Chapter 4: Comparative Technological Audit

This is second part of series of articles about “Complete Set of Tactics for Reducing Tech Debt: Lessons Learned from 14 Years of Building Java Enterprise Systems”.

Due to the growth in LT and TTR, the client started to question our ability to deliver on time and within budget. To address their concerns, they requested an external audit of our system in late 2014/early 2015. We were initially worried that this audit was a sign of a lack of trust from the client. However, the audit was performed fairly and focused on the value for the client.

They confirmed that we followed architectural guidelines for enterprise software, and the monolithic architecture was the natural and best thing to do for the system at the current stage. However, they also pointed out that the system architecture should change to be able to support future growth.

Convincing the client to invest in reducing the tech debt was really hard, and such a comparative technological audit helped in pushing the needle.

However, the client was still refusing to invest in tech debt reduction. We enforced simple rules to refactor the system during the delivery of the project.

This required a cautious approach because refactoring can easily destroy the stability of the whole system, and an engineer who started it can be lost in this mission.

We set a few simple principles, which we called “No Harm Refactoring Principles.” Refactoring Principles.” We will discuss these principles in a separate article linked in this ebook. The audit performed by external engineers was at the end a helpful experience for our development team. It taught us the value of comparing an existing system with other systems of similar size and source code health parameters auditing. Our company now offers Comparative Technological Audit, as we believe that it can support existing teams’ decisions and give new strength to their arguments in front of clients or supervisors.

However, the main reason why tech debt had grown was due to the amount of business logic that was influencing the stability of the whole system because the logic was going through several different modules in the system, resulting in coupling them tightly. The audit confirmed that we needed to change the system architecture (we call such a service: Migrate Monolith to Enterprise Software) to support future growth, but the client still was not ready to make that investment.

Chapter 5: The Impact of Management Change

In 2013, we confronted the manager of our client with an estimate of six months to reduce the tech debt of the existing solution. We conveyed that delaying this investment would only result in that number increasing significantly, not in a linear manner. While the No Harm Refactoring Principles proved beneficial for small improvements, significant architectural changes were not carried out due to their impact on the delivery of new features.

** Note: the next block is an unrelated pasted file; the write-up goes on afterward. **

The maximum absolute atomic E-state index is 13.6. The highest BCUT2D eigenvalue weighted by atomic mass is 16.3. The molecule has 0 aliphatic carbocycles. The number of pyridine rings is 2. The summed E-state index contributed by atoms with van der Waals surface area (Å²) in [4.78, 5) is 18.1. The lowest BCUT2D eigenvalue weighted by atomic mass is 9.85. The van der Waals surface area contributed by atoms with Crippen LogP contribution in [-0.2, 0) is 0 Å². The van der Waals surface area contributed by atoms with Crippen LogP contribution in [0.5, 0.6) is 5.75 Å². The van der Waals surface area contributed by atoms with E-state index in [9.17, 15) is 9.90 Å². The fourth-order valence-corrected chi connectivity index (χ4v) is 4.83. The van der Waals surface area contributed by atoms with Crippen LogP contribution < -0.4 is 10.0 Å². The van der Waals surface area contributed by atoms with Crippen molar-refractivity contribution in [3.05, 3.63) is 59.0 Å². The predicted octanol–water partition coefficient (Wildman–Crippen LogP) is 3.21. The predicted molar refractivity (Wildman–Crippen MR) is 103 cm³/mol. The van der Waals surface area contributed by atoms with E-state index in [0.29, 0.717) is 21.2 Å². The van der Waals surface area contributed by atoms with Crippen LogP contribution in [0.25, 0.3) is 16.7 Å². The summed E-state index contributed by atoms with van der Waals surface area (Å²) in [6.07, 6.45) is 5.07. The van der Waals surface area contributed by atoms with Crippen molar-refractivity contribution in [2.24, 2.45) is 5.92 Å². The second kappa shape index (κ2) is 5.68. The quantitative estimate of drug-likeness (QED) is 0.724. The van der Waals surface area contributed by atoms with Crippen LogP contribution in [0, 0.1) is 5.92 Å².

However, the situation changed in 2016 when a new manager joined our client. Armed with the results of the Comparative Technological Audit, the new manager saw the class diagrams resembling spaghetti, accompanied by decreasing MTBF, increasing LT, decreasing efficiency, increasing TTR, and increasing TTFC – all critical metrics were underperforming.

Lessons Learned in Software Development

The audit process taught us the value of comparative technological audits in supporting decisions and strengthening arguments. It also highlighted the importance of addressing tech debt early on and the challenges of convincing clients to invest in reducing tech debt. The impact of management change can bring new perspectives and opportunities to address tech debt and improve software development processes.

Chapter 6: Event Storming for Microservices

In 2016, we were presented with an opportunity to improve the system architecture of a six-year-old project suffering from tech debt. Over the course of several months, we were attending external events and meetups to gain knowledge, and concluded that microservices architecture was the way to go. After internal workshops, we became most intrigued by the Event Storming approach and decided to conduct one with our Client.

Brandolini’s profound knowledge and experience in Event Storming left us feeling as if we were playing in the world league. Following the workshop, we gained a comprehensive understanding of our business logic and extracted the core domain called “Banks”. This led to the extraction of microservices and the use of Docker and containers. The Event Storming workshop that followed introduced us to a new era of our system – microservices.

Tech Debt Management Strategies

Comparative technological audits and event storming are powerful tools in managing tech debt and improving software development. By conducting audits and leveraging event storming, companies can gain insights into the existing system’s strengths and weaknesses and identify opportunities for architectural changes and the introduction of microservices. These strategies can help mitigate technical debt and create a foundation for more efficient and scalable software development.

Mitigating Technical Debt in Java

In the context of Java development, managing technical debt involves adhering to best practices, applying appropriate design and architecture patterns, and leveraging frameworks like Spring and Hibernate. Continuous monitoring of system performance, load testing, and utilizing tools like JProfiler can help identify and address inefficiencies. Comparative technological audits and event storming can provide valuable insights into the system’s architecture and potential areas for improvement. By adopting a proactive approach and investing in tech debt reduction, companies can mitigate technical debt in Java projects and ensure long-term system optimization

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